Edmund Grant, chief financial officer and P-card program administrator for Cape May County, N.J., sees procurement as a main player in the county's efforts to "reinvent county government" and to find ways to save costs, whether by outsourcing fleet maintenance or printing, or evaluating communications technologies. "As a result of this process, purchasing's value has been elevated as a strategic process. We aren't just pushing papers; we are in the trenches reviewing these things, looking at the various options and getting to know suppliers better." Procurement has led the way in Cape May County by implementing a P-card system, using online auctions and creating Web sites for specifications, among other efforts.

Fort Lauderdale has seen an uptick in protests from suppliers who lose out in award recommendations, which also aggravates workload. "There is not a lot of private work going on, so [suppliers] are fighting for every dollar in the public sector," says Kirk Buffington, Fort Lauderdale's director of procurement services. "Under our procedure, the protests end up in front of the county commission at a regular meeting. I have to deal with every protest, and it takes away from other things."

Strategies for the downturn

Here is a sampling of ways procurement strategies are contributing during this economic downturn:

  • Cooperative purchasing. Rockland County, N.Y., is the lead agency in a regional purchasing cooperative involving 36 agencies that has saved 10 percent a year on a $1 million contract for copy paper. The group is looking toward similar contracts on industrial supplies and automotive supplies. The Port of Portland is in the process of executing a $2.5 million furniture acquisition using a cooperative contract.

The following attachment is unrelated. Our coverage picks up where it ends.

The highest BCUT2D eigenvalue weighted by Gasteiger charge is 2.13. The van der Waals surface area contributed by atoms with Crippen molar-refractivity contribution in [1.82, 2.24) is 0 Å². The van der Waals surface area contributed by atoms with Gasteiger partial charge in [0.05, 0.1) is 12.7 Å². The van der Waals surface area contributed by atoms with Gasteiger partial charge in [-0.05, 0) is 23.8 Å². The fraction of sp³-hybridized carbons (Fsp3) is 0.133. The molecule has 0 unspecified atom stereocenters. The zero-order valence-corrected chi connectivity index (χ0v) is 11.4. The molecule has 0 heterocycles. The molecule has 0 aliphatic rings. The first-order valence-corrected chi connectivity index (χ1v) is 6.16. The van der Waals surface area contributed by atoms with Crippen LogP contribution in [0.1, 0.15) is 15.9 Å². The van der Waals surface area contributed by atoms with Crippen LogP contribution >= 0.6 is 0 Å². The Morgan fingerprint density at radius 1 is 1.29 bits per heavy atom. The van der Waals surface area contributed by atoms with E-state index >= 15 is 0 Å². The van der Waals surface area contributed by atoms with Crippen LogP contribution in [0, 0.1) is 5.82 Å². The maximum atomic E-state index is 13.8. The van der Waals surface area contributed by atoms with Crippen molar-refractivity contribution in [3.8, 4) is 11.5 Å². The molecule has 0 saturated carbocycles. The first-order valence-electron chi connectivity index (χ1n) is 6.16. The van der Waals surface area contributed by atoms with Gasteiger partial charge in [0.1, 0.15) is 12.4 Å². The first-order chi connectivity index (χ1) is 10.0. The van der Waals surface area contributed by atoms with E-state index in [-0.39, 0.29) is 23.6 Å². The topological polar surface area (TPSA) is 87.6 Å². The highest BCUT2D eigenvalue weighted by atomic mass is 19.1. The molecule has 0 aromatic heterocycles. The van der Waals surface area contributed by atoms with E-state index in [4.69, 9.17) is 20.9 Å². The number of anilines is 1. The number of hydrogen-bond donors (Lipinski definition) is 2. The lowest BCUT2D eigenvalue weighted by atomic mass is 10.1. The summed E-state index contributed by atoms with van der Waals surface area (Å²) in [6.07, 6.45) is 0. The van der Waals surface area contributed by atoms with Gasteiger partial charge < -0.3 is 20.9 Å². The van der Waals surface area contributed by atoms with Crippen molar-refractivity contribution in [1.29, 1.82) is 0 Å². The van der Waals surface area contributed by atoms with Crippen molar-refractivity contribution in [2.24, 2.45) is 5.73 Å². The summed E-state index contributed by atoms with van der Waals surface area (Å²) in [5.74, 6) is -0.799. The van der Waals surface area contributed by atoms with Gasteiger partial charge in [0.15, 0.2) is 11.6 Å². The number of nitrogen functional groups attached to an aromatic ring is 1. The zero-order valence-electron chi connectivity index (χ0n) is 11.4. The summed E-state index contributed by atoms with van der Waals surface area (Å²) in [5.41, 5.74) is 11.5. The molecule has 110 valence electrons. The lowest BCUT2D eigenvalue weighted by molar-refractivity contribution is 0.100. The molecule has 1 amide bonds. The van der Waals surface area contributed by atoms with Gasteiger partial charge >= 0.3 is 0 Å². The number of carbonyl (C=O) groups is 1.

• Renegotiating contracts. The Port of Portland was successful in achieving a project cost reduction of 24 percent over a proposed contract price through negotiations. Rockland County has eliminated Consumer Price Index increases from labor-related contracts and Producer Price Index increases when buying transit buses. "We do a lot of contracts with option years, and we use them as leverage to avoid increases in rates," Brennan says. "Vendors agree rather than risk losing the contract." Tucson's contract management program uses renewal periods as opportunities to reduce contract scopes; to consider alternative, less-expensive products; or to lower prices.

  • Reassigning internal resources. In Cape May County, the emphasis is on internal cooperation to share limited resources; for example, if fleet maintenance is outsourced, how can those people be transferred to other departments? After analyzing vehicle utilization, is there an opportunity to transfer or share the vehicles in another department? "Procurement is a strategic player in those discussions," Grant says.

  • Increasing oversight. Tucson has established an Expenditure Oversight Team to monitor purchases, and a citywide "Budget 911" Web site and phone number enable employees and citizens to call in their own cost-cutting suggestions, which are evaluated for possible implementation. At the start of the downturn, the department created a "Procurement Extreme Makeover" document that provided city managers with an overview of the changes the department has made over the years, demonstrating ongoing efforts to be efficient. A list of "Hard Cost-Saving Ideas and Suggestions" outlined more than 20 cost-saving and revenue-generating ideas for the department and other functions within the city.